Camp Kitchen Fozzils Dishes

One of my favorite rooms in my house is the kitchen. When I car camp or if there is a pack string, I bring along everything, “including the kitchen sink”. In all other camp kitchen situations, I have to overcome the urge to bring the luxuries and pare it down to the essentials. I also like to encourage non-campers to come along for the fun. That usually entails me bringing extra gear that the non-camper does not own. I was on a quest for lighter dishes to serve meals; I found the Fozzils dishes on Amazon. They arrived yesterday, so it is time to try them out.

This post may contain affiliate links. If you make a purchase using one of these links, you will not pay more for the merchandise; however, we make a very small commission that helps offset the cost of maintaining this site for your use. For more information, view our disclosure here.

Camp Kitchen Background

Dutch Oven Chicken Pot Pie   vs    Ultralight Cook Kit

My camp kitchen components are peculiar to the type of camp I have set up. If you are feeding a group of people and you have the ability to haul the extra weight, you cannot beat a dutch oven for making some of the best camp meals. The dutch oven works great if you are camping next to your horse trailer, have a pack string where you can haul it in panniers, or car camping.

When ultralight horse camping, backpacking, or kayak camping, the better choice is a small stove, like the BRS, and a titanium mug. You will not be making any fancy meals, but you can boil two cups of water in four minutes to rehydrate freeze-dried foods.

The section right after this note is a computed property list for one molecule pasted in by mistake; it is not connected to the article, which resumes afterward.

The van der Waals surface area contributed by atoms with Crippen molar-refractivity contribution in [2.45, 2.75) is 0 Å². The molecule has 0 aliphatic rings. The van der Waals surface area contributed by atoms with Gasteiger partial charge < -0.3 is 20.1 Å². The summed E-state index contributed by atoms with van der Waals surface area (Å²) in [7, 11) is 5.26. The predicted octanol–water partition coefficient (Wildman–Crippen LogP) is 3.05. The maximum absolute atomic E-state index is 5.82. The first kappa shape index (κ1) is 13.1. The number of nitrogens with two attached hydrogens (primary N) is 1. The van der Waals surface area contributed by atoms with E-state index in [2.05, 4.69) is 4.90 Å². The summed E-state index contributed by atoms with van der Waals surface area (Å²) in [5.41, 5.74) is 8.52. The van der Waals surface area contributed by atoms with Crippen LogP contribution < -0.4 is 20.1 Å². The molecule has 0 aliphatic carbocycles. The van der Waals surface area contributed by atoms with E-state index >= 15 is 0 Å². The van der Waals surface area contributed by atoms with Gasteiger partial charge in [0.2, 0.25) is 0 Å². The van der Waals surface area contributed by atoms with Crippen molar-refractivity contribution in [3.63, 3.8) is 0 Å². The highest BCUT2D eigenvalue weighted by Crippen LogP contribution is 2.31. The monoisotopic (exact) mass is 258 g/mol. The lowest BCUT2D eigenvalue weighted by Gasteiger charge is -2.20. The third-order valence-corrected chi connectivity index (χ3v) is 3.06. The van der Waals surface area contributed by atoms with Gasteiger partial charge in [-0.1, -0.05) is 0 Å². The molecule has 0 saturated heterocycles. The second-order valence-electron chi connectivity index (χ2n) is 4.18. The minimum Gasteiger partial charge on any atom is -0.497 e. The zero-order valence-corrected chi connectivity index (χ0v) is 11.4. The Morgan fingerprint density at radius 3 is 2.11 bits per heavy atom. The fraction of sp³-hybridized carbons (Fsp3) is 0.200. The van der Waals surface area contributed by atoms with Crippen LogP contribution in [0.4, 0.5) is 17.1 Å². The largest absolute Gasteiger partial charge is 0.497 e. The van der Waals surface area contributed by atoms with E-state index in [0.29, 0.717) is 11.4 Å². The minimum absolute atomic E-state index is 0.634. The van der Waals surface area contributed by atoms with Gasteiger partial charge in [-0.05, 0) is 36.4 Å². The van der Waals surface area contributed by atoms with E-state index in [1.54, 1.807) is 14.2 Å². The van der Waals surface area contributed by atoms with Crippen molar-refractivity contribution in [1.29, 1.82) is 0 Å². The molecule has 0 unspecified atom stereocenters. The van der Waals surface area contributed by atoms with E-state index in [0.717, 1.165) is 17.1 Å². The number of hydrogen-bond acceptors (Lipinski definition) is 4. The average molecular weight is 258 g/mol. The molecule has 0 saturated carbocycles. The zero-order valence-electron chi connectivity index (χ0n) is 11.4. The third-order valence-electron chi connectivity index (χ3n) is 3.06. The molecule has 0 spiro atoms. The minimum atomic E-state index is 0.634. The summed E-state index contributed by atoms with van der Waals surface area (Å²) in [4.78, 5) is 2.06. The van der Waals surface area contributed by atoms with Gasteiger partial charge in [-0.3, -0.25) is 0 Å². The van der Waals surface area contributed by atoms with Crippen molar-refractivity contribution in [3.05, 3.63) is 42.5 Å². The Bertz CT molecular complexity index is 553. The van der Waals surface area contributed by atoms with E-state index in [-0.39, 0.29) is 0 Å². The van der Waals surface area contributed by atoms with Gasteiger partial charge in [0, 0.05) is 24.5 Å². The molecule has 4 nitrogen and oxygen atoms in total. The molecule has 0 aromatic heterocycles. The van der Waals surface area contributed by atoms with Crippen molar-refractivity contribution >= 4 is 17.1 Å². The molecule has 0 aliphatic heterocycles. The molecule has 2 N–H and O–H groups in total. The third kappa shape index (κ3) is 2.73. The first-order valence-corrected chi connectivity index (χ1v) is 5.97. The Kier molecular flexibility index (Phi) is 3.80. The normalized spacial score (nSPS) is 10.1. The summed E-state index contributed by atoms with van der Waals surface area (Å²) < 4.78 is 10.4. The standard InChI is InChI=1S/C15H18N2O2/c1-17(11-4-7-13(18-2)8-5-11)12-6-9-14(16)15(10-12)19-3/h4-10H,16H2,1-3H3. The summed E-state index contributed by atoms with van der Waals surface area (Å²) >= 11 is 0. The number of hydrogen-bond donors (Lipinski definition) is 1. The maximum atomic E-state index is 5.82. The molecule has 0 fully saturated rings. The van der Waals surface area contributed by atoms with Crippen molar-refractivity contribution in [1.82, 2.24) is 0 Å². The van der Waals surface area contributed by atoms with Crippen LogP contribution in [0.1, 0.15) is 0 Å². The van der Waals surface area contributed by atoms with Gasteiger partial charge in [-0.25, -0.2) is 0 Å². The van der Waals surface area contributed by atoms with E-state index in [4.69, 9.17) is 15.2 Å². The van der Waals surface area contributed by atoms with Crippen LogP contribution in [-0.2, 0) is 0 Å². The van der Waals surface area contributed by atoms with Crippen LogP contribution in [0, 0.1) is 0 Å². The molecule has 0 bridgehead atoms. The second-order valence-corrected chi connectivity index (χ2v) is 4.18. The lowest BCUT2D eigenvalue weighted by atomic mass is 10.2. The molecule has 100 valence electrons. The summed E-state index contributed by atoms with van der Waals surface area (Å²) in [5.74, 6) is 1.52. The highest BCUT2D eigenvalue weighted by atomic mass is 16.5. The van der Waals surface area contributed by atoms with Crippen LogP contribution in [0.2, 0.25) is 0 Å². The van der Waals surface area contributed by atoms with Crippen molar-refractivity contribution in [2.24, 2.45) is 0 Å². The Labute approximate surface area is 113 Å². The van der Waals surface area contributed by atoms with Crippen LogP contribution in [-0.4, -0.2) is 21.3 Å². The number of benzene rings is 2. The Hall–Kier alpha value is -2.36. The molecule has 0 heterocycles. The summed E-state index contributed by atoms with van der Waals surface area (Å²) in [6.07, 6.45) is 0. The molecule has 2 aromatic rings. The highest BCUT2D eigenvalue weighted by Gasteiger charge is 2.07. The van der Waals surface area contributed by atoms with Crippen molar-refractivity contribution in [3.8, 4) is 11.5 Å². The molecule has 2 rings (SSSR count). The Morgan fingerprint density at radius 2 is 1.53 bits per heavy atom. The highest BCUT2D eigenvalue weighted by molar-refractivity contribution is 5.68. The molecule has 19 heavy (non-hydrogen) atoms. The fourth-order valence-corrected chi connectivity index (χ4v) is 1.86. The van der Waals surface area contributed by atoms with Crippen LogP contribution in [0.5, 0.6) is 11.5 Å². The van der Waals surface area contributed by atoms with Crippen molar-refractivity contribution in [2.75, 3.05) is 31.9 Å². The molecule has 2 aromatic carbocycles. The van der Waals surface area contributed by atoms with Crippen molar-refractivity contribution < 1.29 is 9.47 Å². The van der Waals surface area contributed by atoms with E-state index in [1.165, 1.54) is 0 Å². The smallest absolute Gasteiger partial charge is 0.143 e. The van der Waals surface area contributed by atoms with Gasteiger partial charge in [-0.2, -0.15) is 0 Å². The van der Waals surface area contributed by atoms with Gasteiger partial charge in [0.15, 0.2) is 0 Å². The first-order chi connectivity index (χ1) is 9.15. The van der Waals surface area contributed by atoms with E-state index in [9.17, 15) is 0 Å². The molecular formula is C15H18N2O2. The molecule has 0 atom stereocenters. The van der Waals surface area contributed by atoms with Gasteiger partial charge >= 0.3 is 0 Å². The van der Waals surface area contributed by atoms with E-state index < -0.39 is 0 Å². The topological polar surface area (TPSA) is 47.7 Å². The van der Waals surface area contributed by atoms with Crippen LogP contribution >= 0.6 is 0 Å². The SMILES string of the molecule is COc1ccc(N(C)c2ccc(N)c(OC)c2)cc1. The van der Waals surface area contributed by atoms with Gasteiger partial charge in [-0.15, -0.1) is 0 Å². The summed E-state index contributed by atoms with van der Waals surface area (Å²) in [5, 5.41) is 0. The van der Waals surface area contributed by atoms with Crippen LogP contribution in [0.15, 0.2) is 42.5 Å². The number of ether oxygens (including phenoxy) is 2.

Dishes used to serve food also vary between paper, plastic, and rubber. If I am eating packaged meals, such as freezer bag meals,  Mountain House, or Packit Gourmet, I eat directly from the bag. This prevents damage to the environment caused by dish cleaning products. A side bonus to eating out of the cooking bag is that you have more time for fun instead of clean up chores.

Fozzils Dishes

Fozzils Dishes -Bowl
Fozzils Bowl with Measurements

Sometimes you need to carry extra dishes to accommodate a camp guest or serve entrees and side dishes at the same time. Fozzils dishes seemed to fit the bill because they are lightweight and you can open the snaps to flatten for compact storage. They also have the added benefit of measurement lines on the bowls and cups, which reduces the need for measuring implements.

Fozzils Dishes Flat

I liked the feel of the dishes and, honestly, the design is cute. They snapped into place fairly easily and held water when assembled. The only downfall, besides having to wash extra dishes, was that I am not sure how well they will hold up over time. I took them out of the box in front of a mechanical engineer that instantly pointed out the stress marks in the plastic.

Fozzils Dishes Stressed Plastic
Notice the white stress marks on the folds.

I will write an update after the dishes have been in use for a while, but I think I still prefer my slightly heavier, Sea to Summit dishes. They hold up longer, collapse flat, and nest inside each other.

Collapsible Dishes Nested

People may suggest that you buy Wal-Mart collapsible dishes, but you really do get what you pay for. Sea to Summit dishes are much easier to collapse and are twice as durable as the off brand(empirical, not scientific data).

Collapsible Dish Bottoms
Sea to Summit vs. Wal-Mart

My Conclusion

My “go to” method of serving meals will always be to eat out of the prep bag. I am going to use the Fozzils dishes when necessary, but I prefer to stick with my Sea to Summit, even if they weigh more. Sea to Summit are better quality and compact more efficiently to take less space in my saddle bags, backpack, or kayak hatch.

Let me know in the comments if you have a favorite brand of camping dishes.

[text-blocks id=”392″ slug=”leave-no-trace”]